East of Mountain City in remote northeastern Nevada lies the Bruneau Range, also known as The Mahoganies, a minor range that trends southwest to northeast for about 17 miles. Merritt Mountain, with an elevation of 8,792 feet, is the range high point. With a prominence of 2,372 feet, Merritt ranks #119 on Nevada’s list of 172 prominence peaks. The naming of this peak is unknown to me – if someone could shed some light on it, I’d sure appreciate you dropping me a message.
The toughest part of Merritt Mountain is the drive in. Just south of the summit are Points 8,768 and 8,754, the latter of which has two small antenna arrays and support structures which are visible from the access road far below. What makes the drive a bear is not the condition of the road, which does have some areas where high clearance is a must and maybe a couple of spots where you’ll need 4WD, but overall is not too bad. There was a stretch of 2 miles or so where the going was very slow due to the large number of cattle on or near the road. (more on this under “Getting There”) The vegetation growth on the sides of the road that made for narrow passage in some areas only exacerbated the situation. As careful as I was, I still nearly hit a calf that jumped into the road in front of me.
Considering that a road leads close to the summit, I had a hard time believing that Merritt’s most recent visitor was more than four years ago – that was John Vitz in June 2006. During that visit, John placed a makeshift summit register to replace the existing one that now has fungus growing on the register inside the jar, and probably did in 2006. According to John’s entry in the new register, someone had previously placed the other jar upside down, allowing moisture intrusion. So there are now two jars and registers on the summit. I had a heck of a time getting the lid off of the jar, and that might explain the shortage of entries in the register. Though tempted to peek at the other register, I decided to leave well enough alone.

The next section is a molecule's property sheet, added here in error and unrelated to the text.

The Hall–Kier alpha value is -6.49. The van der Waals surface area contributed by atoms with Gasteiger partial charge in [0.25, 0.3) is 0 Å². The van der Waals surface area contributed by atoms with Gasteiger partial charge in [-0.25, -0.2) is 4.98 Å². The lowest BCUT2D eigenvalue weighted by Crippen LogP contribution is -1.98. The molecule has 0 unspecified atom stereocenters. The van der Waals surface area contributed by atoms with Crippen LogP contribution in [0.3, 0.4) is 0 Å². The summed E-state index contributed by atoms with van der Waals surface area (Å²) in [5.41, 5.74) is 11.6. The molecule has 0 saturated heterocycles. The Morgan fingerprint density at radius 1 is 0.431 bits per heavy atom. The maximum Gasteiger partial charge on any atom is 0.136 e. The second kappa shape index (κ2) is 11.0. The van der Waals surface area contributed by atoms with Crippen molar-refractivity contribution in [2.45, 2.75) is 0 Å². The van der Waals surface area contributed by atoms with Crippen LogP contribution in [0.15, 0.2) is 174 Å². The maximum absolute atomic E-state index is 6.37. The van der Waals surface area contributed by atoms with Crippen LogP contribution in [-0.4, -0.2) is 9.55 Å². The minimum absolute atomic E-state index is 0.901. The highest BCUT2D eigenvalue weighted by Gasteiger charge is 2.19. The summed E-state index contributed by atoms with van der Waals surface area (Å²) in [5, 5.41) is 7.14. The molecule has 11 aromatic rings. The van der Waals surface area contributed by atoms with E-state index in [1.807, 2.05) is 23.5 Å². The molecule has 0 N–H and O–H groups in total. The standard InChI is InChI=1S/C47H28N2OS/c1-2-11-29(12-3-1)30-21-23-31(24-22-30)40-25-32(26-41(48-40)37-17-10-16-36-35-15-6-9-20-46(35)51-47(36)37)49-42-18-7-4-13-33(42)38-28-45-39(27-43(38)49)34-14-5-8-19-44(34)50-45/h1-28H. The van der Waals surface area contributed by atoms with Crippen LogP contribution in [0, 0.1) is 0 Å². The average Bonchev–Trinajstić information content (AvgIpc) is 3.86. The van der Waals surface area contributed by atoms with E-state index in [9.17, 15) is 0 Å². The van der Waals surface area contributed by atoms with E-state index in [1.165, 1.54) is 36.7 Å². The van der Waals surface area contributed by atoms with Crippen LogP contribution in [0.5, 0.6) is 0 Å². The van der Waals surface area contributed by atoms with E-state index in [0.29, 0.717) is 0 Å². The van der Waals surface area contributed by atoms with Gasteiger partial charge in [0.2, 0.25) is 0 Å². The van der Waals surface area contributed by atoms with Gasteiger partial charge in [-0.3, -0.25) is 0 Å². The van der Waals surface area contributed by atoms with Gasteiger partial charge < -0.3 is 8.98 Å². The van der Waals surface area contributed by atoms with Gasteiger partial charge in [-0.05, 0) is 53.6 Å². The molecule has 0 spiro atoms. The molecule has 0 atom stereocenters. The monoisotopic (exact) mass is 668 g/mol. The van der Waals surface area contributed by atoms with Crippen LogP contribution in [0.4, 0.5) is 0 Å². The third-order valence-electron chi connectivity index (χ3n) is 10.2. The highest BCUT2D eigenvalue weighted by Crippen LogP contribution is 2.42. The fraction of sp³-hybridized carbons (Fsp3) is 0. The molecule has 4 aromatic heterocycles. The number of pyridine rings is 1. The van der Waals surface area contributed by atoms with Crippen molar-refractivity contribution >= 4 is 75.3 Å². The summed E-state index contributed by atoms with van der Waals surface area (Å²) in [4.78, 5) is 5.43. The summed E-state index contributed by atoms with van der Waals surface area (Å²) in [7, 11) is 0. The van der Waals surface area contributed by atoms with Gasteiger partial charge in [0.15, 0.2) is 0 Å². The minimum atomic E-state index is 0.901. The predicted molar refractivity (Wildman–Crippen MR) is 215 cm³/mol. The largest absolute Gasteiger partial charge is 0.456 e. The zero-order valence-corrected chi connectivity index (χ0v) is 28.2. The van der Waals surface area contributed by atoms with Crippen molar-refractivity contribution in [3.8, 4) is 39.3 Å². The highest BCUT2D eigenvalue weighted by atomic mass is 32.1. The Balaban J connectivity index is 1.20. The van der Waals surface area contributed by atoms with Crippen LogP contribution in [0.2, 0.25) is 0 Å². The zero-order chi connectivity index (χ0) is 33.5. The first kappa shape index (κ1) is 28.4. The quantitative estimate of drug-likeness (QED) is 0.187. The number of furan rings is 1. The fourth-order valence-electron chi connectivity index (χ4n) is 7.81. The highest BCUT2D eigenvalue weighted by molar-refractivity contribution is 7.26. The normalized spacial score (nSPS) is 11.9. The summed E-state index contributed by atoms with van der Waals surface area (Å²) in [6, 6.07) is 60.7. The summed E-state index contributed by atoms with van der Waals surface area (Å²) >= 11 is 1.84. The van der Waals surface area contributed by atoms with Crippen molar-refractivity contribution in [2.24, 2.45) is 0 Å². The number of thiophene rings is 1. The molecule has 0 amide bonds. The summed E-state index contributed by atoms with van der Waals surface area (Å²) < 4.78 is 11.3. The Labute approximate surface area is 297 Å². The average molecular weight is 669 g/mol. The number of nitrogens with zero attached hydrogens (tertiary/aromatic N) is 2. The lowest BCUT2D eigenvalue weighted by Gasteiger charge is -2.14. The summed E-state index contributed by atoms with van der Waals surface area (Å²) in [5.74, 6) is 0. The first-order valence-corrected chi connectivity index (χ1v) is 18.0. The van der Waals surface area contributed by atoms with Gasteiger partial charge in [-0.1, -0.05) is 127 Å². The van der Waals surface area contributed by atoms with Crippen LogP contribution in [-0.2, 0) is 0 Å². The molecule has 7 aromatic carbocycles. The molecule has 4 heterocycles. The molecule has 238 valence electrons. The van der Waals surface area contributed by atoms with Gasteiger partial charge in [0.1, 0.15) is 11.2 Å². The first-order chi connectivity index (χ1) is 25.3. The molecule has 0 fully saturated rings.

There are nice all-around views from the top of remote Nevada, most notably the views to the northeast into Idaho of Bruneau Canyon and to the east of the Jarbidge Mountains that tower over the small mountain town of Jarbidge.
Getting ThereOne mile south of Mountain City on NV-225 (Mountain City Highway), turn onto the Forest Service Road and head east. After about 3.8 miles, take the 4WD that veers to the left – you’ll see a #33 marker at this intersection with a #934 sign to the left of it. This road will continue east for another 5 miles before curving left and heading north, where you’ll see a gate after about 1.5 miles after the road curves to the north. After about 3.5 miles on the 4WD, I started seeing a lot of open range cattle milling about on and near the road; this continued for 2+ miles. I mention this to emphasize that you have to take extra precautions when driving in areas like this, especially where you can’t see beyond the curves of the road. After passing through the gate, it’s another 2.5 miles to the terminus of the road near the radio facility. You can stop at any point along the road south of Merritt’s summit and it’s just a quick trip to the top. Although there is no trail, the route is very obvious and easy. If you choose to park at the end of the road, it’s still only 0.6 miles one-way to the summit. Round-trip gross elevation gain is 270 feet (150 feet on ascent, 120 feet on descent) from this point.
This route is almost entirely on USFS-managed lands.
As a possible side trip, you could visit the ghost town site of Patsville, just 1 mile south of the Forest Service Road turnoff from NV-225. As with so many Western ghost towns, Patsville began and ended with mining. Patsville had only a brief existence, beginning in 1932 and ending in 1949 after the nearby Rio Tinto Mine played out.
Please refer to the below maps for the driving route.
MapsBLM Surface Management Status Quad (1:100K scale) – Jarbidge Mountains
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